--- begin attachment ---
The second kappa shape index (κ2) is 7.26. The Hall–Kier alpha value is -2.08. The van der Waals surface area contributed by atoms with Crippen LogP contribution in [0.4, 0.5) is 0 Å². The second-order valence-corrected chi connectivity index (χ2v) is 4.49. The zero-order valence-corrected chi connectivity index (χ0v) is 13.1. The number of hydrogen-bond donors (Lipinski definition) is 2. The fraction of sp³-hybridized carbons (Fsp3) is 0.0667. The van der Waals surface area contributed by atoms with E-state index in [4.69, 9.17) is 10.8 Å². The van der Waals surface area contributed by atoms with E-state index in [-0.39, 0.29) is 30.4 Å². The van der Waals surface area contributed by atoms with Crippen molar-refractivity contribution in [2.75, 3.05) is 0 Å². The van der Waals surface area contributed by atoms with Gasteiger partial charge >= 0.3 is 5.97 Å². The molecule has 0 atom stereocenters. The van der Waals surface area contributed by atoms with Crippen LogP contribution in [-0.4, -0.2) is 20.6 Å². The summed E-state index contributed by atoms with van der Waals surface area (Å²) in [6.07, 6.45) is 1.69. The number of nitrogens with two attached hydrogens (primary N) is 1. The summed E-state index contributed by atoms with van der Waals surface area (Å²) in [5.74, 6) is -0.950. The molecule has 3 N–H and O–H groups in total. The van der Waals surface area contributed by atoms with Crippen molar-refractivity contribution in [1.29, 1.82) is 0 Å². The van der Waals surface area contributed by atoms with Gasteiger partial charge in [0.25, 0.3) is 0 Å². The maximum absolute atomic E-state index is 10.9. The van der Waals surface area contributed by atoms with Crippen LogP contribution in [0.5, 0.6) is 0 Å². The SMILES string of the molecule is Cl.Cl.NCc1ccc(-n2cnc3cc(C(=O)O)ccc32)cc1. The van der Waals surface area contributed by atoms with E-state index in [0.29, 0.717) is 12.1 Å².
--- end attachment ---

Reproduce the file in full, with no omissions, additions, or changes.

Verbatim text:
The second kappa shape index (κ2) is 7.26. The Hall–Kier alpha value is -2.08. The van der Waals surface area contributed by atoms with Crippen LogP contribution in [0.4, 0.5) is 0 Å². The second-order valence-corrected chi connectivity index (χ2v) is 4.49. The zero-order valence-corrected chi connectivity index (χ0v) is 13.1. The number of hydrogen-bond donors (Lipinski definition) is 2. The fraction of sp³-hybridized carbons (Fsp3) is 0.0667. The van der Waals surface area contributed by atoms with E-state index in [4.69, 9.17) is 10.8 Å². The van der Waals surface area contributed by atoms with E-state index in [-0.39, 0.29) is 30.4 Å². The van der Waals surface area contributed by atoms with Crippen molar-refractivity contribution in [2.75, 3.05) is 0 Å². The van der Waals surface area contributed by atoms with Gasteiger partial charge >= 0.3 is 5.97 Å². The molecule has 0 atom stereocenters. The van der Waals surface area contributed by atoms with Crippen LogP contribution in [-0.4, -0.2) is 20.6 Å². The summed E-state index contributed by atoms with van der Waals surface area (Å²) in [6.07, 6.45) is 1.69. The number of nitrogens with two attached hydrogens (primary N) is 1. The summed E-state index contributed by atoms with van der Waals surface area (Å²) in [5.74, 6) is -0.950. The molecule has 3 N–H and O–H groups in total. The van der Waals surface area contributed by atoms with Crippen molar-refractivity contribution in [1.29, 1.82) is 0 Å². The van der Waals surface area contributed by atoms with Gasteiger partial charge in [0.25, 0.3) is 0 Å². The maximum absolute atomic E-state index is 10.9. The van der Waals surface area contributed by atoms with Crippen LogP contribution in [0.5, 0.6) is 0 Å². The SMILES string of the molecule is Cl.Cl.NCc1ccc(-n2cnc3cc(C(=O)O)ccc32)cc1. The van der Waals surface area contributed by atoms with E-state index in [0.29, 0.717) is 12.1 Å².